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Loneliness and isolation

3-minute read

At some time in your life you may feel lonely or isolated from other people and the world around you. These feelings are normal but there are many things you can do to overcome them.

Why do I feel lonely or isolated?

You can feel lonely or isolated for many reasons even when other people are around you. Some reasons you might feel lonely or isolated include:

How can loneliness and isolation affect my health?

Feeling connected to others is important for our mental and physical wellbeing and can protect against anxiety and depression. If you feel alone or socially isolated for a long time, you might experience physical or mental problems or do things that are bad for you.

  • Physical symptoms — such as headaches, feeling ill, having pains, feeling tired, having sleep problems or lacking motivation.
  • Mental health conditions — such as depression, feeling anxious, having panic attacks or feeling paranoid.
  • Low energy — feeling tired or not having motivation.
  • Sleep problems — not being able to get to sleep, stay asleep or waking up a lot.
  • Diet problems — such as putting on weight, losing weight or losing your appetite.
  • Negative feelings — such as feeling worthless or hopeless or thinking about suicide.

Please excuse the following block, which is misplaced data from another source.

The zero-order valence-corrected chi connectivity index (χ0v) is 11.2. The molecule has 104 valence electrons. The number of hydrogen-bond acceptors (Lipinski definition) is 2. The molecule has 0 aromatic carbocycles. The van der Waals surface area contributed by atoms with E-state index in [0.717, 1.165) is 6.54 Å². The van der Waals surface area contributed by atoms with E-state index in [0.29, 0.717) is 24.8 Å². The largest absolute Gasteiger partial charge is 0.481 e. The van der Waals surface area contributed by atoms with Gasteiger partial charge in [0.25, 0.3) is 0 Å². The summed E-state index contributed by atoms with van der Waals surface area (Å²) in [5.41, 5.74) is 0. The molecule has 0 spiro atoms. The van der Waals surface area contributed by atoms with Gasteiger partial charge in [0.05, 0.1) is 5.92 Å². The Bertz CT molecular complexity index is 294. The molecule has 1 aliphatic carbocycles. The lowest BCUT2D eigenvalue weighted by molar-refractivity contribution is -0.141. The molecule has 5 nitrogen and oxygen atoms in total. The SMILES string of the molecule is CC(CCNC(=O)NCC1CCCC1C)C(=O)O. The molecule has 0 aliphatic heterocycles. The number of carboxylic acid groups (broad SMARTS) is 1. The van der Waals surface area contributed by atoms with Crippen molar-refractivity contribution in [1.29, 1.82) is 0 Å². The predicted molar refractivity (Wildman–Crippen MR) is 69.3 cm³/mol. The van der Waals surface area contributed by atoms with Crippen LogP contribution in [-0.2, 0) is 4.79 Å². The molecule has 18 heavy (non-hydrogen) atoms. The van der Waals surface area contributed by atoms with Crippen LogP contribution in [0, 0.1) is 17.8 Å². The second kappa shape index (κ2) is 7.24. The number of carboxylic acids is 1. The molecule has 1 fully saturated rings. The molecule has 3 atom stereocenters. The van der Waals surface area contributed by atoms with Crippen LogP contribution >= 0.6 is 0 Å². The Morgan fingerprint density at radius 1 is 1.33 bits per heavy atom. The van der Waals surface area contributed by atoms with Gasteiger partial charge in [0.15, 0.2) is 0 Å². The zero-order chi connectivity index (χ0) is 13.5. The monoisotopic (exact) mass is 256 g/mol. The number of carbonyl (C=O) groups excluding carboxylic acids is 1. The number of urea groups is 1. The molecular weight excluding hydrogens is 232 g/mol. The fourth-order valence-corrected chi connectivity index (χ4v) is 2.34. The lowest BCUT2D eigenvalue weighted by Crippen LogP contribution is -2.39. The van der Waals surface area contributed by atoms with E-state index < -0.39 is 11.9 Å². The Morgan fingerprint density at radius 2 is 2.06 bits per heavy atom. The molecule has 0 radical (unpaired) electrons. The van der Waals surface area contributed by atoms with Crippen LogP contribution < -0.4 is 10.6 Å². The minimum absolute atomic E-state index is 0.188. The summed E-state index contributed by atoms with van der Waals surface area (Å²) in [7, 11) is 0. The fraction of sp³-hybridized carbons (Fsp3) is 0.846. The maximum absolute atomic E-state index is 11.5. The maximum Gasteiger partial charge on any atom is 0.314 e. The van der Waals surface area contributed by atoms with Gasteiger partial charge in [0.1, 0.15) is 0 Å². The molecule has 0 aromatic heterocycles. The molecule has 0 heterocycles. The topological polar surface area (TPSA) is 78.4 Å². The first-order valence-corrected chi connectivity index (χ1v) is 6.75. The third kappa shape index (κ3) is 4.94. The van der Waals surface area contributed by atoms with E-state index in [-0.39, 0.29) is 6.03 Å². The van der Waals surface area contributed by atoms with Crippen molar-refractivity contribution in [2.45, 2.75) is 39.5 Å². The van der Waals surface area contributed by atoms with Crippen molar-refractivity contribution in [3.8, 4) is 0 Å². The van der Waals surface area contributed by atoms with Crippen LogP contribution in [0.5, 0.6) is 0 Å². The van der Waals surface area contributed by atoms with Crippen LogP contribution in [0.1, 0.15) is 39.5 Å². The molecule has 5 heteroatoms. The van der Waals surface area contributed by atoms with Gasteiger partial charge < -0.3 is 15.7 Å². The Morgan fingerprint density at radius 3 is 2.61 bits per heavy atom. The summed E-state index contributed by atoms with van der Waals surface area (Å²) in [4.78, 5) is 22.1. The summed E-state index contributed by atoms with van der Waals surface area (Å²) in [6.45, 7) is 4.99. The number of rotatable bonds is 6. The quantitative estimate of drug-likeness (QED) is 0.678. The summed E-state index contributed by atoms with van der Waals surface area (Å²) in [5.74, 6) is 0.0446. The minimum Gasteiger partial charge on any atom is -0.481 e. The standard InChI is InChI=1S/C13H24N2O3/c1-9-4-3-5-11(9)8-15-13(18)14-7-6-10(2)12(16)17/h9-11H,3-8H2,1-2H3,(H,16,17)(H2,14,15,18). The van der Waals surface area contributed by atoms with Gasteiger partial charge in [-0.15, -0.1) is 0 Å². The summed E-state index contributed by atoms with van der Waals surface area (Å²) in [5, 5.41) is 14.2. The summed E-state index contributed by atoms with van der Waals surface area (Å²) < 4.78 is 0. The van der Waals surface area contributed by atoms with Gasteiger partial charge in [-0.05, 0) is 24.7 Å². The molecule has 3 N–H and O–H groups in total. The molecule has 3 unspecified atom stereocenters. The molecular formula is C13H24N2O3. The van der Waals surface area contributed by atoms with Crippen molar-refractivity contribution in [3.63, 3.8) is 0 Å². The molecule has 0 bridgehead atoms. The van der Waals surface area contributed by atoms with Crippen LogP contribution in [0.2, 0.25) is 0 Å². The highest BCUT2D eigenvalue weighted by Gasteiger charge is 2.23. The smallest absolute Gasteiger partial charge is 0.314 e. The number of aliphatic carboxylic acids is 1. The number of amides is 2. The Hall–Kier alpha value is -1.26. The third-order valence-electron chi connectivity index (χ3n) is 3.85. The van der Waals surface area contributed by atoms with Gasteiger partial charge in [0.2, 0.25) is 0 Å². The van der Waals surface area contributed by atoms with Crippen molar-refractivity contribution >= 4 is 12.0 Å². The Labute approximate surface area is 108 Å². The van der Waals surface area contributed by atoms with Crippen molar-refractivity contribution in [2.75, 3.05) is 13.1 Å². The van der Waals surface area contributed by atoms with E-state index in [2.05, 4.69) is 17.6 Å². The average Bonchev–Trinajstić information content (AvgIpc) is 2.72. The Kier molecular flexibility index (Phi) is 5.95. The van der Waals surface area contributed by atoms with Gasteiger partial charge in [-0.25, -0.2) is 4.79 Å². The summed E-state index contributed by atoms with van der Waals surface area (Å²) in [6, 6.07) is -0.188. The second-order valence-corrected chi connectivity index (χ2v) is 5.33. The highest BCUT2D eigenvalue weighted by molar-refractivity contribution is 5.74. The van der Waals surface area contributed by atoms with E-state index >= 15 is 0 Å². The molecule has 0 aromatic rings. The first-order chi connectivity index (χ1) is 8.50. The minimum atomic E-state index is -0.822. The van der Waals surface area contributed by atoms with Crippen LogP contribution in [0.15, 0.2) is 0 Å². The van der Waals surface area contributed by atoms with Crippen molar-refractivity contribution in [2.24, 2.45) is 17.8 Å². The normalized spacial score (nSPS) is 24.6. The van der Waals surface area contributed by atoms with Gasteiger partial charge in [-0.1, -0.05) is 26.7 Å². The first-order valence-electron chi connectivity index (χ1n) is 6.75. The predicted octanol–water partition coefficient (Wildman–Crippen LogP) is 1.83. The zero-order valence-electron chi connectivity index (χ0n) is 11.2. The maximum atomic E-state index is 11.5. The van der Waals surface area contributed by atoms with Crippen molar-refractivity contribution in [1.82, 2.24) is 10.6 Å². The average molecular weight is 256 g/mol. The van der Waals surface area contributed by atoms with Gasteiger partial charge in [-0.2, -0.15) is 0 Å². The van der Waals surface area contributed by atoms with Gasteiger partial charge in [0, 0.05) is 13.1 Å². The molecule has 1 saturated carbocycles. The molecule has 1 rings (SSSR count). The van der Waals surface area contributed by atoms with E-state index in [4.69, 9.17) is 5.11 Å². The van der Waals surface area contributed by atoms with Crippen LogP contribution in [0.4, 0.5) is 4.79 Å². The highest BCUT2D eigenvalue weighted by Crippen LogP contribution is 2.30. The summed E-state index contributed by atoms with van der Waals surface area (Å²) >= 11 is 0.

• Substance abuse — such drinking a lot of alcohol, misusing medicines or taking drugs.

What can help?

You can help to overcome loneliness and isolation and improve your life by:

  • Connecting with family and friends — visit, phone, email or use video technology.
  • Connecting with communities online — join a game where you can chat to people.
  • Getting out of the house — go shopping, exercise, join a club or enroll to study.
  • Volunteering — meet new people to feel connected and valued.
  • Getting a pet — talking about pets are great conversation starter when you meet people. Pets can also improve your physical and mental health.

Where to get more help

Feeling lonely or isolated for a long time or for no obvious reason could be a sign of depression. Talk to your doctor, a counsellor, good friends and family, or one of these organisations might be able to help you.

Learn more here about the development and quality assurance of healthdirect content.

Last reviewed: September 2019


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